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Mike - Inside Wrestling 1984

Inside Wrestling
August 1984

Behind the Dressing Room Door
By: Stu Saks

When it comes time for the fans to cast their votes for the annual year-end awards in our sister publication Pro Wrestling Illustrated, I wouldn’t be at all surprised if Mike Von Erich gets very few votes in the Rookie of the Year category.
By the time the end of the year rolls around, very few people are going to remember that Mike Von Erich is a rookie. Sometimes it’s tough even for Mike to remember.
Being a rookie was a luxury this 19 year old was never afforded. He’s not a typical 19 year old; he’s a 19 year old Von Erich.
“Everything’s happened so quickly,” Mike Von Erich said, struggling to sip up a thick shake that was a bit too thick to pass through his straw as we ate lunch together at a restaurant near his Denton, Texas home. I could see him getting frustrated over his little problem. But that’s not the kind of man Mike Von Erich is. He’s not the kind of person who will sit there and let the thick shake melt a little before he drinks it. If there’s something he wants, that’s within his grasp, he’s going to grab for it. “During the time I was training to become a professional, all I heard from my father and my brothers was how they were going to make sure that my career was going to be handled correctly,” Von Erich said. “I was not going to be allowed to get in over my head. I had a long career ahead of me, they would say, and there was no need to rush things. It’s funny how things work out sometimes.” Mike smiled briefly and then went back to work on his thick shake. It hadn’t loosened any. Shaking his head, he took the straw out and drank from the glass. A little messier, perhaps, but it got the job done. Mike Von Erich is not the kind of man who will allow himself to be beaten. If there’s a way to win, he’ll find it. If things get a little messy, he’s willing to pay the price.
After a relatively easy debut against part-time wrestler, part-time manager General Skandor Akbar, Von Erich assumed a schedule of matches against the same caliber opponents his brothers were facing. He even stepped into the ring with NWA World champion Ric Flair. “That was a match I will probably remember for the rest of my life,” Mike said. “It was a non-title match, but the agreement was if I lasted the entire 10 minutes without submitting or being pinned, Flair would have to give a title match to David. Not only did I last till the time limit, but most people will tell you that I dominated the action. David was so proud.”
Following David’s death, Mike was forced to mature quickly. He had now become a member of the Von Erich three-man team. And he had become involved in one of the most brutal feuds of our time: the Von Erich’s vs. The Freebirds. There’s no place for a rookie in a war like this. The Freebirds couldn’t care less that Mike Von Erich is only 19 years old, nor should they be expected to. “Why should they go easy on me?” Von Erich asked. “I’m certainly not going to go easy on them.”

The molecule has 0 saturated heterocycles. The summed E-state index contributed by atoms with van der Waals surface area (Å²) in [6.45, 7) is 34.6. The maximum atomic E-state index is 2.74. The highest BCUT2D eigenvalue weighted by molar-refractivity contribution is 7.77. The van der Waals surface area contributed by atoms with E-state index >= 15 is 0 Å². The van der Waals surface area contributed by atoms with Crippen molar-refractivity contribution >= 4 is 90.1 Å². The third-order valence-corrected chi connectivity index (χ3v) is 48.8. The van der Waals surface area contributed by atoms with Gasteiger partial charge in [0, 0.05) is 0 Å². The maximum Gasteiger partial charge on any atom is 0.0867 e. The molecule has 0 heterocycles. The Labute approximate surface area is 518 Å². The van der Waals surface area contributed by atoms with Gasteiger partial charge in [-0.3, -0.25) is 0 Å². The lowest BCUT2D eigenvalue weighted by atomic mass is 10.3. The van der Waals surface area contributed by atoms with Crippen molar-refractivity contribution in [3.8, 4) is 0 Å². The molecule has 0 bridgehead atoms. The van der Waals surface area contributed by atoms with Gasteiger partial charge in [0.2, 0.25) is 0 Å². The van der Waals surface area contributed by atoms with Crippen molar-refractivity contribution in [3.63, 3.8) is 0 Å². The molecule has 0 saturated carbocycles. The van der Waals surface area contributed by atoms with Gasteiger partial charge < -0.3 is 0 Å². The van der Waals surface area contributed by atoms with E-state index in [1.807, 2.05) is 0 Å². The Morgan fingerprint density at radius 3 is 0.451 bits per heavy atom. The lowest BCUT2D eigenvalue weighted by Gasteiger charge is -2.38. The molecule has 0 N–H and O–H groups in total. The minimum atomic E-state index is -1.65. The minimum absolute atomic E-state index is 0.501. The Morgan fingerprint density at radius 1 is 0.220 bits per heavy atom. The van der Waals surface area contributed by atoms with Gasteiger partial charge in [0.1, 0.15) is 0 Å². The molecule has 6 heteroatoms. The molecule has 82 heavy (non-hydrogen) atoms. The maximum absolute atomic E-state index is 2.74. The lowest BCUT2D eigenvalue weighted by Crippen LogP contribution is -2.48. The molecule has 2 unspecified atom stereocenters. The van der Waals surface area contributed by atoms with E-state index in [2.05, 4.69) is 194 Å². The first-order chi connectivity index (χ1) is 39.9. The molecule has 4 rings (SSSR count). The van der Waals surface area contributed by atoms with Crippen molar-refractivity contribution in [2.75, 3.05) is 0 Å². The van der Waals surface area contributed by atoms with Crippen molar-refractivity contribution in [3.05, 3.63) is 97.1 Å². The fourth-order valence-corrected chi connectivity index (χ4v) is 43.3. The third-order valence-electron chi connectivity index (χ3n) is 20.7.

When it comes to wrestling, the word “easy” is not part of Von Erich’s vocabulary. Critics might say that being a Von Erich, it was easy for him to break into wrestling. And perhaps that’s true. The fact that he is a Von Erich has surely helped him at the box office. His name was well known to the fans long before he made his debut. But all that popularity doesn’t help him once he steps inside those ring ropes. “I’ve always followed the career of Marvis Frazier, the boxer,” Von Erich said. “Marvis is Joe Frazier’s son and everybody always says that Marvis got opportunities that other wouldn’t have gotten, just because of who his father was. Of course, that was true. Even Marvis didn’t deny that. But his father couldn’t help him the night he stepped in the ring against Larry Holmes. Sure, Marvis got his butt kicked, but he proved to the world that he wasn’t scared of proving himself. I admire him for that.”
If anything, being a Von Erich makes things more difficult for Mike. Everyone he faces knows that a win over a Von Erich will receive a great deal of national attention. Wrestlers get up for matches against Mike and his brothers they way they do for the World champion. That would be a tremendous burden for anyone, let alone a 19 year old.
If Mike Von Erich was just an average 19 year old, it is unlikely that he would last through his first year in the sport. But Mike is a Von Erich. Not only does he have the Von Erich physical toughness, but he has the Von Erich mental toughness. Like any rookie, he’ll get mad in the ring, but unlike a rookie, he’ll never allow his emotions to dictate how he’s going to wrestle. In fact, he’s the oldest 19 year old I’ve ever seen. If he isn’t voted Rookie of the Year, I wouldn’t be too surprised if he finishes highly in the voting for Wrestler of the Year.